US Coins

Full uniface strikes can acquire surprising shapes on

In a normally functioning coinage press, planchets are fed into the striking chamber one at a time. But once in a while, two planchets are fed in together in such a way as to perfectly overlap each other.

The strike converts the two coins into a pair of complementary uniface strikes. The facing surfaces of the two coins end up with no design. Each error coin is designated a “full uniface strike” or a “full indent.”

The only kind of uniface strike that most collectors are familiar with — and the only one that grading services typically recognize — are those struck fully within the collar. These are usually termed “in-collar uniface strikes.”

The undated Roosevelt dime shown here is a typical example of a uniface error struck fully within the collar. The featureless obverse face is not flat like a pane of glass, but instead shows gentle undulations. The undulations are actually faint ghost images — an incuse suggestion of the reverse design and a raised suggestion of the obverse design. It should be noted that not all in-collar uniface strikes display recognizable ghost images.

In-collar uniface strikes derived from the bottom planchet are often confused with the early strikes of a uniface die cap. The illustrated Jefferson 5-cent coin depicts the latter error. A key difference is the presence of a gently sloping “wire rim” in the latter example. A uniface die cap starts out as a uniface strike but then sticks to the die and strikes additional planchets.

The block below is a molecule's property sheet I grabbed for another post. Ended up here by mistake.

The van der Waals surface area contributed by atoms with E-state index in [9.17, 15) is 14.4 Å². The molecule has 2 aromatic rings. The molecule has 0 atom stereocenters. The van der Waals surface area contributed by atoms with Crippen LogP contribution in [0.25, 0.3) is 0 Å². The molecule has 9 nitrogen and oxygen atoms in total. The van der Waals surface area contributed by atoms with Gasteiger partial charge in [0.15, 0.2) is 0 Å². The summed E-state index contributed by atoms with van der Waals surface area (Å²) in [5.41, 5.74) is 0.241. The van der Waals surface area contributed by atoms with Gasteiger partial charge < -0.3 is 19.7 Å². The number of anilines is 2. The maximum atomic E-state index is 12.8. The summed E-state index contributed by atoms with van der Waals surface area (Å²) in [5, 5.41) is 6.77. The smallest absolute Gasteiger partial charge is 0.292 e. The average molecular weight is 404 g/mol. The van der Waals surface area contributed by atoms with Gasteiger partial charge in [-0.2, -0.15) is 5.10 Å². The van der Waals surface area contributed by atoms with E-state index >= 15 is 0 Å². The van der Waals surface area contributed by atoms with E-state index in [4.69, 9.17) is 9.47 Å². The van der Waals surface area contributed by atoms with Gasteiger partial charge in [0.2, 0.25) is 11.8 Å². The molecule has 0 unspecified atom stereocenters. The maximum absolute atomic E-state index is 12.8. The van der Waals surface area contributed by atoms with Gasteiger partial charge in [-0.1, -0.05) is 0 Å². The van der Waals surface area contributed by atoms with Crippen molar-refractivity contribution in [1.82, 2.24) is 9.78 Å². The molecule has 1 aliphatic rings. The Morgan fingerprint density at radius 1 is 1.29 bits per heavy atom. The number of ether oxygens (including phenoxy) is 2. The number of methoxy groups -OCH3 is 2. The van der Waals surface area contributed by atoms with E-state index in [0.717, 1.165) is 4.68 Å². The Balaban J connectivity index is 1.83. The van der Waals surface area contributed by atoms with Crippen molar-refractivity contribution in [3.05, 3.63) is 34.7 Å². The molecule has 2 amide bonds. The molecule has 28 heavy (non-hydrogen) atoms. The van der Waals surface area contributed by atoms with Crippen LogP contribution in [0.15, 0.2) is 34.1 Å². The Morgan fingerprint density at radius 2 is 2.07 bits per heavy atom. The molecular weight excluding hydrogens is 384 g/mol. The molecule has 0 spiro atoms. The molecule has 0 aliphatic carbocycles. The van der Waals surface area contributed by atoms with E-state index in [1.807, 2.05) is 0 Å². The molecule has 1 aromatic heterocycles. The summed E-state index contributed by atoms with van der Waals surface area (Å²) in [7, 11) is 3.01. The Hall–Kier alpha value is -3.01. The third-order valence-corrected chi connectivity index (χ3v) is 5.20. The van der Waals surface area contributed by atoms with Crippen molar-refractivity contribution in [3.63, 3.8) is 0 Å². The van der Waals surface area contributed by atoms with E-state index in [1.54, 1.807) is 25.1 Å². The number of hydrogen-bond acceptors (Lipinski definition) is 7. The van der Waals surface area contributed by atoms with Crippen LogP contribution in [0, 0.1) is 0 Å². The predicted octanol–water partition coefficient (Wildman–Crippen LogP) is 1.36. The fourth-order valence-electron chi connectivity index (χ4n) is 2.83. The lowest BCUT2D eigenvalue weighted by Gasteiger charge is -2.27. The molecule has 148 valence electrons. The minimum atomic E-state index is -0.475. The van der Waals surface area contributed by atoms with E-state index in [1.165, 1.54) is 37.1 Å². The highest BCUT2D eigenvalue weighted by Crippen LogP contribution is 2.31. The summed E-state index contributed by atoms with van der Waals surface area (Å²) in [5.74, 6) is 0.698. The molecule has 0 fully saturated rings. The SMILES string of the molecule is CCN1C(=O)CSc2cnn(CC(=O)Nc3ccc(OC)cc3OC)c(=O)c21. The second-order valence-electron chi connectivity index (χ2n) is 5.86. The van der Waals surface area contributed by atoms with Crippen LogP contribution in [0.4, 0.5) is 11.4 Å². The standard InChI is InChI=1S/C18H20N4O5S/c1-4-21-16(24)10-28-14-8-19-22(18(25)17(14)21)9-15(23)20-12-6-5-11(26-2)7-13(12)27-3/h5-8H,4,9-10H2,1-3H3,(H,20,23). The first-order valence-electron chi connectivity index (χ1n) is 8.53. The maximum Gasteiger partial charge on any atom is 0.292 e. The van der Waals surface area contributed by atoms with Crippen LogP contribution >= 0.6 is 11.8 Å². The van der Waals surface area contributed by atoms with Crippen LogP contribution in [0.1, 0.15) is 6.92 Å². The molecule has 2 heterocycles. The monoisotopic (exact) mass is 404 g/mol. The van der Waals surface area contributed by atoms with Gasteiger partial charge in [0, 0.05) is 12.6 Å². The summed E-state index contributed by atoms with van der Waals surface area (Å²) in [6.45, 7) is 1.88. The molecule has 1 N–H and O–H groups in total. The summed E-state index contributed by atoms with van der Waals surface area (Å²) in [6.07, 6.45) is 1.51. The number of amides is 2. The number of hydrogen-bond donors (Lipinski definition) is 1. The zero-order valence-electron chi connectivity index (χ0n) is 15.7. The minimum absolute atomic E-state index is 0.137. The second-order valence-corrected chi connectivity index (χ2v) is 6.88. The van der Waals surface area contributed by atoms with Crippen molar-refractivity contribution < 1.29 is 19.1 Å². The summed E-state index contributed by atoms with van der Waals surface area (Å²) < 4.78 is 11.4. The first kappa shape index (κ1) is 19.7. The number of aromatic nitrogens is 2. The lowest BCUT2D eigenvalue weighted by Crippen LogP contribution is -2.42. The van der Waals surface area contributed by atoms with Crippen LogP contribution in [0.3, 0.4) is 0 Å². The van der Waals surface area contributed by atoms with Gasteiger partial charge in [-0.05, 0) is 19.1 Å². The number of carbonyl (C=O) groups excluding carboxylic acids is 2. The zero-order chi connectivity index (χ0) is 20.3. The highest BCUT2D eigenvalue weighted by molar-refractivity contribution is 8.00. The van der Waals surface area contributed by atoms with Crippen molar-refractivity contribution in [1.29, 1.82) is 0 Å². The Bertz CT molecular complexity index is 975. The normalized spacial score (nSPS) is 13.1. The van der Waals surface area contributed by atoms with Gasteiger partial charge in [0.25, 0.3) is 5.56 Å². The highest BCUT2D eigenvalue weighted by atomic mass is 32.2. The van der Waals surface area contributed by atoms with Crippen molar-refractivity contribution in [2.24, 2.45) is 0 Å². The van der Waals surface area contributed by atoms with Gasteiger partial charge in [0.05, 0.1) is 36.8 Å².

In-collar uniface strikes derived from the top planchet are rarer than those derived from the bottom planchet. The anvil die has to be recessed to an unusual degree to accommodate two planchets of normal thickness. The undated State quarter dollar shown here is a promising candidate, given that the obverse design is die-struck. However, some State quarter dollars were struck with the obverse die serving as the hammer die and others with it as the anvil die. There’s no way to be sure.

Uniface strikes that are also broadstruck (struck out-of-collar) are probably more common than in-collar uniface strikes, at least within the population derived from the bottom planchet. The undated broadstruck Lincoln cent depicted here is a representative example of this error type. The obverse face is featureless while the reverse face (not shown) is die-struck. Such errors are frequently — and mistakenly — encapsulated as “reverse die caps” by leading grading services.

The counterpart to this coin is, of course, a uniface strike with a die-struck obverse design. These usually curl up toward the hammer die when struck, creating a cap-like appearance. An example of such an error is shown here in the form of a 1991 Lincoln cent. Such coins are consistently and erroneously encapsulated as “obverse die caps.”

There’s no indication that this 1991 cent was struck more than once. A smooth transition exists between the featureless reverse face and the upturned wall. Had it struck another planchet (thereby becoming a uniface die cap) the transition zone would likely have shown a subtle disruption.

Internally, the coin features a single set of fine radial striations in the “slide zone” extending from the margin of the die-struck field to the edge of the coin. Had there been more than one strike, it is likely that the radial lines would have been interrupted by concentric strike lines.

Coin World’s Collectors’ Clearinghouse department does not accept coins or other items for examination without prior permission from News Editor William T. Gibbs. Materials sent to Clearinghouse without prior permission will be returned unexamined. Please address all Clearinghouse inquiries to or to 800-673-8311, Ext. 172.

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